Read John’s blog titled “The Human Element”. It is an awesome story about his wife, a nurse, who explains why the human element is very important in her work. You see the parallel with our work?
Now it is your turn!?
Use the reading list to learn more about what social sciences, biases and other relevant topics. I am curious and I want to learn from you too. So please share your thoughts and experiences with social science.
“Great software is not produced or tested in factories, but in studios
and rehearsal halls.” (Michael Bolton)
Social science: three presentations
Social science is about society, human nature and human interaction. It is an umbrella term to refer to sciences like anthropology, economics, education, linguistics, communication studies, sociology and psychology.
Anthropology teaches us about how people life, interact and something about culture. Education and didactic helps acquire new or modifying existing knowledge, behaviours, skills, values, or preferences. It helps us understand how we learn and how we can teach others. Sociology teaches us empirical investigation and critical analysis and gives insight in human social activity. Psychology is the study of the mind and behaviour and helps testers understand individuals and groups. Now how is this useful in testing? I’ll try to answer that question later. Let me first tell you about three awesome presentations on the subject of social science and testing.
Testing as a social science
Cem Kaner did a talk titled “Testing as a social science first” time in 2006 (slides are here). I haven’t had the pleasure to see the talk myself but the slides drew my interest. Cem made me aware that to test effectively, our theories of error have to be theories about the mistakes people make and when and why they make them. We design and run tests in order to gain useful information about the product’s quality.
Testing is always a search for information. Cem talks about measurement and metrics and the dangers of using metrics wrongly to measure test completeness (new updated article on this can be found here). He argues that bad models are counter productive. Cem also touched the topic of inattentional blindness in which humans often don’t see what they don’t pay attention to. He reminded us that programs never see what they haven’t been told to pay attention to. This is especially valuable when thinking about test automation. When testing we can’t pay attention to all the conditions. The systems under test are simply to complex and there are to many factors that are variable (and uncontrollable). He concludes that thinking in terms of human issues leads us into interesting questions:
At EuroStar 2012 in Amsterdam I track chaired two excellent talks, which inspired me to study the subject of social science and qualitative research more.
Curing Our Binary Disease
Rikard Edgren talked about the getting cured from the Binary Disease (slides are here, video is here). The binary disease is when testers don’t provide useful information, because they aren’t allowed by (project) managers. They demand counting passes & fails and insist everything must be verifiable. The binary disease limits our thinking. Testers are addicted to counting passes and fails and don‘t communicate what is most important. When addicted there is no attention to serendipity moments. A model can help testers find important things, but a percentage number might not include things that are important. Therefore a coverage model is useful to get ideas but is not useful as a metric of completion. In his talk he introduces the testing potato to show that there are more things important besides written requirements. More about the potato can be found in his fabulous must read free eBook “The Little Black Book on Test Design”.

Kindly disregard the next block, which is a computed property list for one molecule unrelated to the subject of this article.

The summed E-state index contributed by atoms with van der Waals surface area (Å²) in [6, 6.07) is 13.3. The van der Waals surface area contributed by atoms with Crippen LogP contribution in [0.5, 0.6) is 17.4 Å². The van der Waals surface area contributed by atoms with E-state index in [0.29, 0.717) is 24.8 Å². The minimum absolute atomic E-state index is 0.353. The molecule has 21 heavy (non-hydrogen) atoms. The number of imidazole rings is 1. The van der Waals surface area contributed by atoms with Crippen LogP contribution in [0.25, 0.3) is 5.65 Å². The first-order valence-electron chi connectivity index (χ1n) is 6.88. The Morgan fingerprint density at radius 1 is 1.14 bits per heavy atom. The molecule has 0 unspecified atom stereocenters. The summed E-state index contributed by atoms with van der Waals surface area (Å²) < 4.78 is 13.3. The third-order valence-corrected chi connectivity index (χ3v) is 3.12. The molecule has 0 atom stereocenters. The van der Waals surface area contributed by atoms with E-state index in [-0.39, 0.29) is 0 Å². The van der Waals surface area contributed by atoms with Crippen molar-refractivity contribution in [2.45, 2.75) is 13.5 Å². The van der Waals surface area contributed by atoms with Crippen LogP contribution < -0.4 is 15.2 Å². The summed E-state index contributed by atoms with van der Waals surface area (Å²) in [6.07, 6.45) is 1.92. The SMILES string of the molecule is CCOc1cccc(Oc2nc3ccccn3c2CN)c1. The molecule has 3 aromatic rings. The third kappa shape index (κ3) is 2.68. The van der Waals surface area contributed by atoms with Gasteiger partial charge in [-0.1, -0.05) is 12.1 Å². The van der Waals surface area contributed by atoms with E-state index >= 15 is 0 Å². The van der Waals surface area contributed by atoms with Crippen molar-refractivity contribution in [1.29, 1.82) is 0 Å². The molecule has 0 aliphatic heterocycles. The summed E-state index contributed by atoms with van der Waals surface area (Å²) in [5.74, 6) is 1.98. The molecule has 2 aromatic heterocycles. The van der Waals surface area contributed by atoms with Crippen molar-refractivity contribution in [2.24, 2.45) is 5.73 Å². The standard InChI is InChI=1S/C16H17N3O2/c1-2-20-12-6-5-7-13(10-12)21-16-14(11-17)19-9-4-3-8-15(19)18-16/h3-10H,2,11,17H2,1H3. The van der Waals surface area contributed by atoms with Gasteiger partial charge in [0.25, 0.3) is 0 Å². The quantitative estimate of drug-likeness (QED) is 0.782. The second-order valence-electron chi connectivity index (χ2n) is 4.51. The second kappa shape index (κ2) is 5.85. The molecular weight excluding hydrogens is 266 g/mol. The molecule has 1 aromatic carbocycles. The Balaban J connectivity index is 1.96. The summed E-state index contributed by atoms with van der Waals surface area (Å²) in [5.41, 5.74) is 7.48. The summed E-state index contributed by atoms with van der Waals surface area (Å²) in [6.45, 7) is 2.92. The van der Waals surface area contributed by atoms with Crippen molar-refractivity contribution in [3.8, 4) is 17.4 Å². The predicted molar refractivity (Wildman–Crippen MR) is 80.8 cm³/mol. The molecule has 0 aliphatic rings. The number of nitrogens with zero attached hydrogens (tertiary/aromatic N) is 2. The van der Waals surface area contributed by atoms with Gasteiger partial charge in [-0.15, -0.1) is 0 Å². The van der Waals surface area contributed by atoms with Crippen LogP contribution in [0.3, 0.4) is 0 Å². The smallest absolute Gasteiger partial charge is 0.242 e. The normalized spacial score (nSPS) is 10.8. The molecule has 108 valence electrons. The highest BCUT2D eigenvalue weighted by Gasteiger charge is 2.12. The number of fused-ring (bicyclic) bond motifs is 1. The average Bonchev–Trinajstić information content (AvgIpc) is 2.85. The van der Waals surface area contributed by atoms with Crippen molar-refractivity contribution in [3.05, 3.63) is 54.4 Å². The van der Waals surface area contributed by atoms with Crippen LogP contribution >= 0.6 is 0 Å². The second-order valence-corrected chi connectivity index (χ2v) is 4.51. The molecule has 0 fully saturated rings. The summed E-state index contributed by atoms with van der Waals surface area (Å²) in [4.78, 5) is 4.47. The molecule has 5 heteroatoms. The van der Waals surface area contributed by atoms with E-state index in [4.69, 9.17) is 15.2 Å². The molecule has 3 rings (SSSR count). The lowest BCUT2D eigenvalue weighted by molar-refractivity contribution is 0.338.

Testing Through The Qualitative Lens
Michael Bolton’s (slides of the StarEast version are here) talk elaborated differences between physical and social sciences. In physics, humans are ideally irrelevant and mostly get in the way of the experiment. Use quantitative and qualitative research methods and accept high tolerance for ambiguity, context-specific results and be aware of biases while doing research. We should value “partial answers that might be useful”. You do qualitative research when you want to understand something. You do quantitative research to inform that understanding. Quantitative research put human values first; use participant observation and practice storytelling and narration. Software testing is the investigation of systems composed of people, computer programs, products, and the relationships between them. Excellent testing is more like anthropology: interdisciplinary, systems-focused, investigative, and uses storytelling.
To be continued… part 5: So what can we learn from social science?
People are predictably irrational
You think you are rational, but you are not. People fail to realize the irrationality of their actions and believe they are acting perfectly rational, possibly due to flaws in their reasoning. People’s actual interests differ from what they believe to be their interests. We have mechanisms that have evolved to give optimal behaviour in normal conditions lead to irrational behaviour in abnormal conditions. Many people put on one “mask” for one group of people and another for a different group of people. Many will become confused as to which they really are or which they wish to become (source: wikipedia). The subject of irrational behaviour is huge. I recommend you to read more about it. We can predict irrational behaviour to a degree due to lots of studies and work done in this field.
John gave me two book tips by Dan Ariel on this topic that I haven’t checked myself yet:
Or check this website also by Dan Ariel: Predictably Irrational – Investigating the Hidden Forces that Shape Our Decisions
You are not so smart